A well-deserved PAT to the CBS Network for its recent
four-part series on battered wives. The series concluded that it was the degree of acceptability of violence
in society together with the conditioning of generations
of men to be "tough" that leads to this male-against-
female violence. The final observation by reporter
David Culhain was that'' we must change the definition
of what makes a man a man in our society."
A PAT to Martha Liebrum for an excellent report on the
invisible minority, "The Chicana." The article appeared last fall in the Post's "Today" section and
focused on a Chicana Studies course taught by Sally
Andrade at the Houston Community College.
An appreciative PAT to Texas Supreme Court Justice
Joe Greenhill on his appointment of feminist leader
Helen Copitka as a Parole Commissioner on the Board
of Pardons and Paroles. Copitka holds a Master's Degree in Rehabilitative Couseling and an E.D.S. in
counseling psychology. She was formerly Research
Director of the Houston Council on Human Relations.
Her appointment will help to bring some justice into the
criminal justice system.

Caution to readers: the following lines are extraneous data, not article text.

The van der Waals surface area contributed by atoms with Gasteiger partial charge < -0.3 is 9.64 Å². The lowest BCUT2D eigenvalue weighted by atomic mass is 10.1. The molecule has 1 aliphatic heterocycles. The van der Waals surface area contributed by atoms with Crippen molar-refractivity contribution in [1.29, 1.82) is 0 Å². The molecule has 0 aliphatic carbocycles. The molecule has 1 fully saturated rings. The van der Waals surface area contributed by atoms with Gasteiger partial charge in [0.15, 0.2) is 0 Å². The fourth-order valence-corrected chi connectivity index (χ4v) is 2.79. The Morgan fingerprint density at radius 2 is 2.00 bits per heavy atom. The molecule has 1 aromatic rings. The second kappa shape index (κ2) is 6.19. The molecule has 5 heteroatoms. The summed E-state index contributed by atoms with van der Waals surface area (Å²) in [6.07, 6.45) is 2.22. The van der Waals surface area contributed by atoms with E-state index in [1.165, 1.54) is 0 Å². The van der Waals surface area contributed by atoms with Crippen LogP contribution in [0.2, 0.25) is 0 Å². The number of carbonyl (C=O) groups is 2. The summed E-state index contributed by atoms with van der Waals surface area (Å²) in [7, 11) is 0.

PATS to James Oitzinger and Gerald Birnberg, counsels acting on behalf of the ACLU in representing a civil
suit filed by a group of inmates which charged that
conditions in the county jail violated the prisoners'
constitutional protections against "cruel and unusual
treatment." PAT to U.S. District Court Judge Carl O.
Bue who ordered major jail reforms for Harris County,
particularly in the area of pre-trial release. Reforms
range from hygienic living conditions to vocational
education programs. Bue hinted he would close the
jails if the county did not comply with his orders.
PAN to the Post for its 5-column, front page headline
(December 9):' '4 City Drug Officers Wounded; Police
Hunt Woman As Suspect." The story reported that a
male suspect was also being sought. Two weeks later,
when the woman suspect was no-billed by a grand jury,
the Post devoted a couple of sentences on page 2 (no
headline) saying she was cleared.
PAT to KXYZ News Director Thomas Wright for
broadcasting three hours of panel discussions on the
image of women in the media and keynote speeches by
Elizabeth Reid and Barbara Jordan from the Austin